The Leeward Islands, like the subject of yesterday’s post, the Windward Islands, are part of a large group of islands in the Caribbean Sea known as the Lesser Antilles. Today, I will concentrate on the northern cluster which are “leeward,” away from the wind (the prevailing northeasterly trade winds).
This group is represented by the Virgin Islands, both British and US, Antigua, Anguilla, Barbuda, Guadaloupe, Montserrat, St Maarten, and St Kitts/Nevis. Note that there is some disagreement about which islands are in which group (some sources put Dominica on this list, for instance).
Unfortunately, we have not visited many of these islands. The ones we have traveled to are discussed below.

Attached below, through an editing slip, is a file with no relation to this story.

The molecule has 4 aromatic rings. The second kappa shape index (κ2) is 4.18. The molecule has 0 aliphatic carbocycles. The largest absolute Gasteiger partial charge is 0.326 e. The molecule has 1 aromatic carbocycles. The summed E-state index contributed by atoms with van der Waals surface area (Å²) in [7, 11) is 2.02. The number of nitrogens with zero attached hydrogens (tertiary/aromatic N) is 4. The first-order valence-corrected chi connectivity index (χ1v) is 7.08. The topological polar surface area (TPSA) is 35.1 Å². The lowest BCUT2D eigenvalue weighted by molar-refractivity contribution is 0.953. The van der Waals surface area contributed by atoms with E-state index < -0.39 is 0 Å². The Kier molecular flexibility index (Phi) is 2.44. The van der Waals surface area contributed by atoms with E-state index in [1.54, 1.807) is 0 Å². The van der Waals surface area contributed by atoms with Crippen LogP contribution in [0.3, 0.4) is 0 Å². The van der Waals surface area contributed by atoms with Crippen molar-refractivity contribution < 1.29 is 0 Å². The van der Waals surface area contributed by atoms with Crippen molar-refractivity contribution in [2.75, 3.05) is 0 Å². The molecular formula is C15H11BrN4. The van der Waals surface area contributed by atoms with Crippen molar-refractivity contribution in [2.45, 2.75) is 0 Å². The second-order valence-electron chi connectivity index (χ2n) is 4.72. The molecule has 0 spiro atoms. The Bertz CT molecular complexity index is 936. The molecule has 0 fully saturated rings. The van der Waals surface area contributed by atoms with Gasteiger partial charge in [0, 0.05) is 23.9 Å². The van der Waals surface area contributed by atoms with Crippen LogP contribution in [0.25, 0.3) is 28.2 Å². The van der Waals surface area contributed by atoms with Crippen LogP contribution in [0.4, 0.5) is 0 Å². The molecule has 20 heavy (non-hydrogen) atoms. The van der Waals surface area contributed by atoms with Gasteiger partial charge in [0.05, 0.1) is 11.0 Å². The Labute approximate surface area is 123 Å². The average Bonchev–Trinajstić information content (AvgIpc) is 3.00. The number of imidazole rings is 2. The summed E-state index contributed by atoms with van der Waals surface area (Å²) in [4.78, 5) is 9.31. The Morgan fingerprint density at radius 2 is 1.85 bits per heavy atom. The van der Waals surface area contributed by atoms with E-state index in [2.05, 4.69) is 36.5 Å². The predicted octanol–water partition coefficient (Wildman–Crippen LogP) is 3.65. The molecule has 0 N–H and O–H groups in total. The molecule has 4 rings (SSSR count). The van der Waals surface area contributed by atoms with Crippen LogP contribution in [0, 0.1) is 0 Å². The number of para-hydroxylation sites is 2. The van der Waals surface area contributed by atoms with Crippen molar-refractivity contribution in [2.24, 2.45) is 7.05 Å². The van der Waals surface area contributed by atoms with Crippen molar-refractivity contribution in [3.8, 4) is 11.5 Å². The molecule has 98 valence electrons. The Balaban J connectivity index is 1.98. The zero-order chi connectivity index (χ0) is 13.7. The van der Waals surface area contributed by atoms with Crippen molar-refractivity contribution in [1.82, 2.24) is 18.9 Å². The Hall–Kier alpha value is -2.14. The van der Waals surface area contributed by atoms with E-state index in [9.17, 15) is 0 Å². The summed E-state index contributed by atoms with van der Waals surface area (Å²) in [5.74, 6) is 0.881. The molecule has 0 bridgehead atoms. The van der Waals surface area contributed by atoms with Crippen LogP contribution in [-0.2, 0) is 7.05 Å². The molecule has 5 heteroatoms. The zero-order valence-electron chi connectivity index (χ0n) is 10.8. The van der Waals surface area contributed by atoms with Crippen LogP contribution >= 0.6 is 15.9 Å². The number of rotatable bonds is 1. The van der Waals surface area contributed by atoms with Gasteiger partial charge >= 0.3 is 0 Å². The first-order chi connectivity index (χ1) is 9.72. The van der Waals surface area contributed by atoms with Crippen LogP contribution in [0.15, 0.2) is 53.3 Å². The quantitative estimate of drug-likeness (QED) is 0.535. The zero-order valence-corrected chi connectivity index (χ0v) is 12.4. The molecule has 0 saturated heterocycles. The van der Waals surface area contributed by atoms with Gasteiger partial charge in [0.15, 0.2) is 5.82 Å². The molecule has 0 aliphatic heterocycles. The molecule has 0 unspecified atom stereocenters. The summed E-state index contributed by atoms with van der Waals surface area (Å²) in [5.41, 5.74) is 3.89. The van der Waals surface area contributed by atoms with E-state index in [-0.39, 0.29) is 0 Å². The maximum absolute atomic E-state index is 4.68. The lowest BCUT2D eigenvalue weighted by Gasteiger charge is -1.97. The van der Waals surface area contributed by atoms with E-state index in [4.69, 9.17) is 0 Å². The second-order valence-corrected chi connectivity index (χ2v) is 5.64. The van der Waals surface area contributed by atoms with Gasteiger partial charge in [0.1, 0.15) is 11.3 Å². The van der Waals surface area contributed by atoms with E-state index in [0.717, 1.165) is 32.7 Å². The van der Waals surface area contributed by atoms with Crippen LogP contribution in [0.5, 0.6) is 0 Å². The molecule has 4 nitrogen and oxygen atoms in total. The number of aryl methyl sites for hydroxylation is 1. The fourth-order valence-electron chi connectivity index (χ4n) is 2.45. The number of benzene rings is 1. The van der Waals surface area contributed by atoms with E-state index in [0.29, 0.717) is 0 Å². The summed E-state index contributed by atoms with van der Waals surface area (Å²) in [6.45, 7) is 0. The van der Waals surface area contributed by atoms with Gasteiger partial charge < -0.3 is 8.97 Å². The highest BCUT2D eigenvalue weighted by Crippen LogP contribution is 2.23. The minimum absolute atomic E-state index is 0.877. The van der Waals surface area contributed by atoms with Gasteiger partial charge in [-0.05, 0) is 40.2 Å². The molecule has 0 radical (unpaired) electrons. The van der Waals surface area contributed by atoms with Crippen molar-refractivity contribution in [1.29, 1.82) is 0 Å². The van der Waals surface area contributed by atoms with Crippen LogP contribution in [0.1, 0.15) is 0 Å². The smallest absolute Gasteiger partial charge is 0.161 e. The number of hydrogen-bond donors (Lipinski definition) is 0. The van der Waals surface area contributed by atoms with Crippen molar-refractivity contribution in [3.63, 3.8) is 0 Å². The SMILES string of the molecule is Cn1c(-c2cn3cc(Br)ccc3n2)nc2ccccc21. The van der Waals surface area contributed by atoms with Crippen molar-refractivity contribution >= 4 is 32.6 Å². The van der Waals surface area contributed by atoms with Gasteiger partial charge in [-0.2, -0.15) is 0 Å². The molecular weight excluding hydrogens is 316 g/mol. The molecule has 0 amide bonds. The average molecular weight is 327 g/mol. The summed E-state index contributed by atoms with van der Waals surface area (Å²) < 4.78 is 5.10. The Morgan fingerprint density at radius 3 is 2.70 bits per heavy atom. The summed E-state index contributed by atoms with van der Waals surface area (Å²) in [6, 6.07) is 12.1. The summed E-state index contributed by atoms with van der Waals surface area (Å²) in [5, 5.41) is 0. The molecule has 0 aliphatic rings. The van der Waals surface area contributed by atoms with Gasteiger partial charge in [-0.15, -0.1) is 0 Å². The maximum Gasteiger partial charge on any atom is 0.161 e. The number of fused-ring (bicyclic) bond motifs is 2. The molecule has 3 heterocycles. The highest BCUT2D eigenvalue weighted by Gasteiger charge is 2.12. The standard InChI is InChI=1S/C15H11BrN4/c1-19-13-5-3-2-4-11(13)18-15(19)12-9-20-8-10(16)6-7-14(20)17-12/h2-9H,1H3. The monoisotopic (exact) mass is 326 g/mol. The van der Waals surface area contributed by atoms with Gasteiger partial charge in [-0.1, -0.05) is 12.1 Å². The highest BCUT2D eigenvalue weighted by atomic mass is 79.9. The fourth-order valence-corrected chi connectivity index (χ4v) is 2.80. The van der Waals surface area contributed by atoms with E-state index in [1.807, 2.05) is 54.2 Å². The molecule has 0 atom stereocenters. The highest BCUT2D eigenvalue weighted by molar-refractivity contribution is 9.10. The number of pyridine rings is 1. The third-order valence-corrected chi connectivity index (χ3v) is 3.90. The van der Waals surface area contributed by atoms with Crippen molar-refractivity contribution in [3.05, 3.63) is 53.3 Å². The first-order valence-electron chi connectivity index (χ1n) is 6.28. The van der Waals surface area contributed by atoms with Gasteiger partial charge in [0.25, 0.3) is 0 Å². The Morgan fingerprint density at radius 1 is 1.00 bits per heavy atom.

Antigua and Barbuda are sisters and make up a single country, but Antigua is the main island and the place visited by cruise ships. The capital is St John’s and contains a deep harbor which can accomodate these huge ships.
The British Virgin Islands consist of several main islands, Tortola, Virgin Gorda, Anegada, and Jost van Dyke, with many smaller islands. The island of Tortola houses the capital, Road Town and is the primary stop for cruise lines.
The US Virgin Islands consist of three (3) main islands, St Thomas, St John, and St Croix. We have been to two of the three. St John is the most pristine of the islands; much of it has been declared a national park and cannot be developed. Trunk Bay is one of its loveliest spots.
St Thomas is the most well-developed island; it is probably the most popular port for cruise ships in the Caribbean Sea. Its specialty is shopping.
However, it also boasts beautiful beaches, like Magan’s Bay..